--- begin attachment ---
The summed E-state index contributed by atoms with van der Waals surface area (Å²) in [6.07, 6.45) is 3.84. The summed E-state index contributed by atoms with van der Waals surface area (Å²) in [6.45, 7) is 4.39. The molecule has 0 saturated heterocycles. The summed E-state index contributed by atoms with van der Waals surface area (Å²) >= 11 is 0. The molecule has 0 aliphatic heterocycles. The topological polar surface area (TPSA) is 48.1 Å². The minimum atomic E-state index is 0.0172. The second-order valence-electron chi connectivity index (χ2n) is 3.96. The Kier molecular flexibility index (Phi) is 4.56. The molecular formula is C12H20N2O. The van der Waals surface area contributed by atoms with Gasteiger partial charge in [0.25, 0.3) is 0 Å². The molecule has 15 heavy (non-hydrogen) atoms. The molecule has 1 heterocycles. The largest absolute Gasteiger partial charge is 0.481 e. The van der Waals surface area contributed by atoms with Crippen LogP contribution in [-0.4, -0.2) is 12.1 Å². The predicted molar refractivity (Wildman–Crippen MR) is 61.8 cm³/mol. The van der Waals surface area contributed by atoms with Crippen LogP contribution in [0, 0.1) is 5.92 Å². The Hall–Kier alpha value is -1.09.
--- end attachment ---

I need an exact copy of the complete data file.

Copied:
The summed E-state index contributed by atoms with van der Waals surface area (Å²) in [6.07, 6.45) is 3.84. The summed E-state index contributed by atoms with van der Waals surface area (Å²) in [6.45, 7) is 4.39. The molecule has 0 saturated heterocycles. The summed E-state index contributed by atoms with van der Waals surface area (Å²) >= 11 is 0. The molecule has 0 aliphatic heterocycles. The topological polar surface area (TPSA) is 48.1 Å². The minimum atomic E-state index is 0.0172. The second-order valence-electron chi connectivity index (χ2n) is 3.96. The Kier molecular flexibility index (Phi) is 4.56. The molecular formula is C12H20N2O. The van der Waals surface area contributed by atoms with Gasteiger partial charge in [0.25, 0.3) is 0 Å². The molecule has 15 heavy (non-hydrogen) atoms. The molecule has 1 heterocycles. The largest absolute Gasteiger partial charge is 0.481 e. The van der Waals surface area contributed by atoms with Crippen LogP contribution in [-0.4, -0.2) is 12.1 Å². The predicted molar refractivity (Wildman–Crippen MR) is 61.8 cm³/mol. The van der Waals surface area contributed by atoms with Crippen LogP contribution in [0, 0.1) is 5.92 Å². The Hall–Kier alpha value is -1.09.